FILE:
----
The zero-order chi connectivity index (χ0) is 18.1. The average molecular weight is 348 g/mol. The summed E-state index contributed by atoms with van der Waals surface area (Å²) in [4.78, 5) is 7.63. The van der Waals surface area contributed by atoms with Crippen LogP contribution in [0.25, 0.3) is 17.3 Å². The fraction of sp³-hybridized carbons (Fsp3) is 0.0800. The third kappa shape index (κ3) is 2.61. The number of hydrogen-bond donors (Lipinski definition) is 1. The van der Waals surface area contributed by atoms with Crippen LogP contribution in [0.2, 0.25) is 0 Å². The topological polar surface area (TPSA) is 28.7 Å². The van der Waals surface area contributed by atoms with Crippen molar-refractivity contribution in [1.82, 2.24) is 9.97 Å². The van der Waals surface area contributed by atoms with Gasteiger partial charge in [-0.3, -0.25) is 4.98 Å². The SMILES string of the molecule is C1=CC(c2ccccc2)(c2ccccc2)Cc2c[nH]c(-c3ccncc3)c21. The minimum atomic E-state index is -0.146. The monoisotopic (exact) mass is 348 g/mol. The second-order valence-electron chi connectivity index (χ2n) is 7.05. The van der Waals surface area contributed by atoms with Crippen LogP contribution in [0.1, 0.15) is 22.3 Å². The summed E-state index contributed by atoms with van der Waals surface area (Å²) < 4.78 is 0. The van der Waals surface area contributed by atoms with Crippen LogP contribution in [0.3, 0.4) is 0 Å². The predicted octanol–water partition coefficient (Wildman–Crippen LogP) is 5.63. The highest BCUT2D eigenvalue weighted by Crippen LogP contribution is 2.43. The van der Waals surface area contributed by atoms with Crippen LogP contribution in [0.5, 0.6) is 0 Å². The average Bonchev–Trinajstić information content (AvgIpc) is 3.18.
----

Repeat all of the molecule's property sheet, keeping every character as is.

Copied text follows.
The zero-order chi connectivity index (χ0) is 18.1. The average molecular weight is 348 g/mol. The summed E-state index contributed by atoms with van der Waals surface area (Å²) in [4.78, 5) is 7.63. The van der Waals surface area contributed by atoms with Crippen LogP contribution in [0.25, 0.3) is 17.3 Å². The fraction of sp³-hybridized carbons (Fsp3) is 0.0800. The third kappa shape index (κ3) is 2.61. The number of hydrogen-bond donors (Lipinski definition) is 1. The van der Waals surface area contributed by atoms with Crippen LogP contribution in [0.2, 0.25) is 0 Å². The topological polar surface area (TPSA) is 28.7 Å². The van der Waals surface area contributed by atoms with Crippen molar-refractivity contribution in [1.82, 2.24) is 9.97 Å². The van der Waals surface area contributed by atoms with Gasteiger partial charge in [-0.3, -0.25) is 4.98 Å². The SMILES string of the molecule is C1=CC(c2ccccc2)(c2ccccc2)Cc2c[nH]c(-c3ccncc3)c21. The minimum atomic E-state index is -0.146. The monoisotopic (exact) mass is 348 g/mol. The second-order valence-electron chi connectivity index (χ2n) is 7.05. The van der Waals surface area contributed by atoms with Crippen LogP contribution in [0.1, 0.15) is 22.3 Å². The summed E-state index contributed by atoms with van der Waals surface area (Å²) < 4.78 is 0. The van der Waals surface area contributed by atoms with Crippen LogP contribution in [0.3, 0.4) is 0 Å². The predicted octanol–water partition coefficient (Wildman–Crippen LogP) is 5.63. The highest BCUT2D eigenvalue weighted by Crippen LogP contribution is 2.43. The van der Waals surface area contributed by atoms with Crippen LogP contribution in [0.5, 0.6) is 0 Å². The average Bonchev–Trinajstić information content (AvgIpc) is 3.18.